Censoring the Monodrome

The 3rd Athens Biennale 2011 MONODROME (one-way) opened to the public on 23 October and will last through 11 December. Director Giorgos Zois produced a 26” video trailer to promote the event. ERT, the public radio & television corporation, was the Major Media Sponsor. Despite that, ERT refused to broadcast the trailer. The reason was this:

The legal framework in which ERT operates does not allow, among other things, to broadcast messages that contain violence or that encourage behaviors which can damage health or safety or that touch on human dignity. The above legal framework is well-known and those who are involved with the production of promotional messages should be aware of it. ERT  does not censor, does not comment and does not judge the artistic creativity.

The censored video is this.

I first came across this excellent video days before the state censored it from the public tv. I found it aesthetically impeccable and above all apropos. In a country with such social discontent, anything else would be irrelevant. And by the way, one only needs to watch the news bulletin of ERT on the day of a general strike and he will see similar images.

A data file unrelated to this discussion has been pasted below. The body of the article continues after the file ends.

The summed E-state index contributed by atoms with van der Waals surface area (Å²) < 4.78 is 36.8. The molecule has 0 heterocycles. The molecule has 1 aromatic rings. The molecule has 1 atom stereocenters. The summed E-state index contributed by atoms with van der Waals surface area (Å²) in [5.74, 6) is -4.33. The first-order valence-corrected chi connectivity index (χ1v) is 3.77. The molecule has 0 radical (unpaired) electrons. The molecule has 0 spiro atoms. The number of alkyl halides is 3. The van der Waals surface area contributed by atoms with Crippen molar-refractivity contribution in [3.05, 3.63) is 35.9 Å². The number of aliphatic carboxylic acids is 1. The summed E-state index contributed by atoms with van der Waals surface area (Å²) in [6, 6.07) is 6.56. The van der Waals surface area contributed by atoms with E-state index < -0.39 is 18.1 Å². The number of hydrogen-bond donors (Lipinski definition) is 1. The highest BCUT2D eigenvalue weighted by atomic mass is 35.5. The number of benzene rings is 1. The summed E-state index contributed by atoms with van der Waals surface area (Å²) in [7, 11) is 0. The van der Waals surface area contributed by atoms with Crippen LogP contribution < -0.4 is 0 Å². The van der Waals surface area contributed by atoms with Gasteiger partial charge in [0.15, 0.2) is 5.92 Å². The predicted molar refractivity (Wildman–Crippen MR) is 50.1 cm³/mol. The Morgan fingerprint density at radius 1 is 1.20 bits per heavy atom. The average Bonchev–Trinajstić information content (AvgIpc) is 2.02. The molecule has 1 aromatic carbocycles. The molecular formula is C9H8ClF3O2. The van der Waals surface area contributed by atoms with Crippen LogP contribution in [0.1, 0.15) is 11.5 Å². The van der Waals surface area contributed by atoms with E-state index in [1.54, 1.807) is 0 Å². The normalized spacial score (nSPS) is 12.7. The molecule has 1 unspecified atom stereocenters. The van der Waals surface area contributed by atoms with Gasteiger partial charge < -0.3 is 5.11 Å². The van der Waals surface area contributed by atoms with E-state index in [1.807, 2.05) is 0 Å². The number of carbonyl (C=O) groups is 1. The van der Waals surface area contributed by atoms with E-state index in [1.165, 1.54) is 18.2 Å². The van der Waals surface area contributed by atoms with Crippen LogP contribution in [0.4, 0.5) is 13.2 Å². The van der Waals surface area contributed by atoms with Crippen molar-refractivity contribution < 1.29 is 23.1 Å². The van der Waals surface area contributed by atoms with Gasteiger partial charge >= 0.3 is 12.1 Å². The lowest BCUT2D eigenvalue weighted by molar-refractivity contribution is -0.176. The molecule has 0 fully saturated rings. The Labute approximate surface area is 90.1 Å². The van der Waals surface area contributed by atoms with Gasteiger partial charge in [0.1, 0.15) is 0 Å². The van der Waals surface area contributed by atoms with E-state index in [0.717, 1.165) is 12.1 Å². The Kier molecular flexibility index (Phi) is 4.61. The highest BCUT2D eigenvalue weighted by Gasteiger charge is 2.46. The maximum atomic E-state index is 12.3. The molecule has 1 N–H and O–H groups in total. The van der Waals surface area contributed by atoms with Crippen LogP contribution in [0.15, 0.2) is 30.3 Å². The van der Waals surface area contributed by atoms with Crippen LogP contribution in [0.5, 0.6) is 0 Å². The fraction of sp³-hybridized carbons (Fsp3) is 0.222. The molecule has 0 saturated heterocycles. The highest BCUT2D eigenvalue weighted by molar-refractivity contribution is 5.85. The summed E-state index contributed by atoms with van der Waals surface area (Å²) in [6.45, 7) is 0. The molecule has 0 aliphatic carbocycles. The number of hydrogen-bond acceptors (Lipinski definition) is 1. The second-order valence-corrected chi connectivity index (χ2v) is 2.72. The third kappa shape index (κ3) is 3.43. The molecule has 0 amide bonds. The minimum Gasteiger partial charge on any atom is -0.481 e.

The international contemporary art festival of Athens takes place at Diplareios School (Theatre Square) and at the Arts Center and the Eleftherios Venizelos Museum (Eleftherias Park). More than 100 artists, art groups, curators and theorists participate in the exhibition and the events programme of MONODROME. Furthermore, a series of exhibitions and events organized by cultural institutions, museums and galleries in Athens are included in MONODROME Parallel Events.

MONODROME is being realized despite the Crisis that affects Greece heavily. Produced in a state of emergency, and through the synergy of all participants and a large group of volunteers, MONODROME assembles the diverse pieces of an exploratory puzzle, addressing the “here and now”. At the same time the exhibition attempts to question historical narratives that have functioned as dictums of the Greek sociopolitical and aesthetic identity and resulted in the country’s perennial suspension between a ‘before’ (tradition) and an ‘after’ (modernization). Being usually perceived and promoted as an emblematic city, Athens today is the epicentre of the Greek upheaval, a place of massive demonstrations and public discussions.

Excerpt from the Biennale’s Concept

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